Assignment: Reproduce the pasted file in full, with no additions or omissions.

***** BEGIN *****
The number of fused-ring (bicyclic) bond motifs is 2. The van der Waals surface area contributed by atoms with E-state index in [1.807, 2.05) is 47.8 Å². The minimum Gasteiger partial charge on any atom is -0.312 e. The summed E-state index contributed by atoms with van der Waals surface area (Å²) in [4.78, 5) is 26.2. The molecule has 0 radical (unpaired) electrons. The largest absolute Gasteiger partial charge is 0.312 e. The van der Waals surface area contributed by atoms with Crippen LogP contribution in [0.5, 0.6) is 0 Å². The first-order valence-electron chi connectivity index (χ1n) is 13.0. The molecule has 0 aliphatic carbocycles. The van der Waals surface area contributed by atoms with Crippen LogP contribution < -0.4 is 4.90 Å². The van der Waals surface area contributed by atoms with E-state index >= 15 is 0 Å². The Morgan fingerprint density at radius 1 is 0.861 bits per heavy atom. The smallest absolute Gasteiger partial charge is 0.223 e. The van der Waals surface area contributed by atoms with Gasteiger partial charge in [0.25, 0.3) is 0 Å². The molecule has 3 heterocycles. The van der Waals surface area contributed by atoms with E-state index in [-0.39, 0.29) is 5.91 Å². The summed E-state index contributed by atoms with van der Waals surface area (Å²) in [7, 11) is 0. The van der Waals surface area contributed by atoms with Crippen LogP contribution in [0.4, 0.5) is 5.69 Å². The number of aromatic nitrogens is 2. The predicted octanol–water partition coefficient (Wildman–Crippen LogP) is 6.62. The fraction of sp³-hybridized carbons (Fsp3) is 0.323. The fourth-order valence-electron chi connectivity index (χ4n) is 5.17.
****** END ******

The number of fused-ring (bicyclic) bond motifs is 2. The van der Waals surface area contributed by atoms with E-state index in [1.807, 2.05) is 47.8 Å². The minimum Gasteiger partial charge on any atom is -0.312 e. The summed E-state index contributed by atoms with van der Waals surface area (Å²) in [4.78, 5) is 26.2. The molecule has 0 radical (unpaired) electrons. The largest absolute Gasteiger partial charge is 0.312 e. The van der Waals surface area contributed by atoms with Crippen LogP contribution in [0.5, 0.6) is 0 Å². The first-order valence-electron chi connectivity index (χ1n) is 13.0. The molecule has 0 aliphatic carbocycles. The van der Waals surface area contributed by atoms with Crippen LogP contribution < -0.4 is 4.90 Å². The van der Waals surface area contributed by atoms with E-state index >= 15 is 0 Å². The Morgan fingerprint density at radius 1 is 0.861 bits per heavy atom. The smallest absolute Gasteiger partial charge is 0.223 e. The van der Waals surface area contributed by atoms with Gasteiger partial charge in [0.25, 0.3) is 0 Å². The molecule has 3 heterocycles. The van der Waals surface area contributed by atoms with E-state index in [-0.39, 0.29) is 5.91 Å². The summed E-state index contributed by atoms with van der Waals surface area (Å²) in [7, 11) is 0. The van der Waals surface area contributed by atoms with Crippen LogP contribution in [0.4, 0.5) is 5.69 Å². The number of aromatic nitrogens is 2. The predicted octanol–water partition coefficient (Wildman–Crippen LogP) is 6.62. The fraction of sp³-hybridized carbons (Fsp3) is 0.323. The fourth-order valence-electron chi connectivity index (χ4n) is 5.17.